In the January issue of Big Apple Parents Paper, author James Breakwell asserted, “Nobody has secret math. Math at one school will be the same as it is at another school even if the other school has a swimming pool and a polo field.” That is… an astounding amount of privilege. Breakwell (a pseudonym) is… Continue reading The Big Con: Why NYC’s Plan For Raising Student Achievement Isn’t Close To Good Enough For All Kids
This is a post by my friend and colleague Zachary Wright, a national finalist for the United States Department of Education’s School Ambassador Fellowship. Zach is an assistant professor of practice at Relay Graduate School of Education serving Philadelphia and Camden. Prior to that, he was the 12th-grade world literature and AP literature teacher at Mastery… Continue reading No Matter What Anyone Says, the Money Ought to Follow the Kid Regardless of What Kind of Public School They Choose.
This is a guest post by Raymond Ankrum, Sr., the Executive Director of Riverhead Charter School. It was originally posted here on his blog. I work on Long Island as a school superintendent of the only K-12 charter school in Suffolk County. Given the history of our school, the power of the teacher’s union on LI,… Continue reading The Entitlement of Opting Out in Suburbia: A Superintendent Speaks Out.
Yesterday the New York City Department of Education released student test scores on standardized test scores. What do they mean? It depends on whom you ask. Schools Chancellor Richard Carranza said this: “These scores are indicative of the sustained progress we have made in classrooms, schools and districts across all five boroughs,” Carranza said in… Continue reading Everything You Need To Know About NYC’s Test Scores
David Rubel is an independent public policy consultant with a focus on New York City. For over 30 years, he has conducted research on a range of policy issues including community needs and resources, housing court evictions, workforce development and most recently public and nonpublic school education. Equity is a primary concern of his work.… Continue reading Some News for Mayor de Blasio and Chancellor Carranza: NYC’s Top 31 Screened High Schools Are ALREADY Diverse.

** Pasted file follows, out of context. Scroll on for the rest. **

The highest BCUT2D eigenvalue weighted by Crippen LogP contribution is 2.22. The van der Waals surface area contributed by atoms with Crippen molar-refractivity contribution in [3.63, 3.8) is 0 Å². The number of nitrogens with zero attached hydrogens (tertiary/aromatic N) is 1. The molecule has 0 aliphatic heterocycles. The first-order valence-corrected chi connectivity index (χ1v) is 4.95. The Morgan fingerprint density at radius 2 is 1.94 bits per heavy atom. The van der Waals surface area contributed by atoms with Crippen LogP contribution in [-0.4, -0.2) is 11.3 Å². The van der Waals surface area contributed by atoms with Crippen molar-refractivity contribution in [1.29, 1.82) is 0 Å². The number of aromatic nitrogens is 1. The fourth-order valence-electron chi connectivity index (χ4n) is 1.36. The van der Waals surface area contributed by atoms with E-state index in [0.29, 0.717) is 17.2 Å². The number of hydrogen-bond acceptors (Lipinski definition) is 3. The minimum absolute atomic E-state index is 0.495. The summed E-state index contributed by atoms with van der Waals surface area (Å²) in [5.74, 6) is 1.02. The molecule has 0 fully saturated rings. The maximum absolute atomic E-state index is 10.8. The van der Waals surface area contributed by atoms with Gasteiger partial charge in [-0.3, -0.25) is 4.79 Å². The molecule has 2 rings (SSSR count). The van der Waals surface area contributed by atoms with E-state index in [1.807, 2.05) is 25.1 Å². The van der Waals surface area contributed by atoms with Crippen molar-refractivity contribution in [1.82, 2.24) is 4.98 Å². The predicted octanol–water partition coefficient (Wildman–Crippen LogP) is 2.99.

New York City schools are off for Rosh HaShanah, the Jewish New Year, on Monday, September 10, and Tuesday, September 11. (To read why I think all cultures should be allowed to take off their holidays, and how that would work in practice, click here.) One of the rituals of Rosh HaShanah is tashlich, where… Continue reading Why My Kids Accuse Me of Being a NYC Public Schools Hypocrite
This is a guest post by my friend and colleague Lane Wright, Director of Policy Analysis at Education Post. He is focused on telling stories that help families understand how their schools are doing, how to make them better, and how policy plays a role. He’s a former journalist and former press secretary to Florida’s governor.… Continue reading Teachers, Can You Explain This Survey to Me? Because I’m Really Confused.
My friends and colleagues at Education Post, Lane Wright and Ikhlas Saleem, asked me to join them on their Voices4ED podcast to talk about the Trump Administration’s stripping away of civil rights protections for students with special needs under the direction of Education Secretary Betsy DeVos. To listen, click here. Episode Details: Why Laura’s recent article about Betsy DeVos resonated with so… Continue reading My Take on the Trump Administration’s Disregard for Students with Disabilities
When I work with families looking to find the best school for their child, one of the first things I offer them is, “tell me what you believe, and I’ll send you a study that confirms it.” I’m not joking. The education space is full of experts and studies, all proclaiming to know what’s best… Continue reading Relax, The Experts Know What’s Best For Your Child. They Just Don’t Agree On What It Is. Or How To Get It.
I have a confession to make. I spend a lot of time on Twitter (@NYSchoolSecrets.com). As a result, I am often caught in multi-day, multi-participant conversations between various people, most of whom I only know as tiny avatar pictures. (Mine features my kids.) Here’s what I have learned from spending a lot of time on… Continue reading Doing the Math = School Choice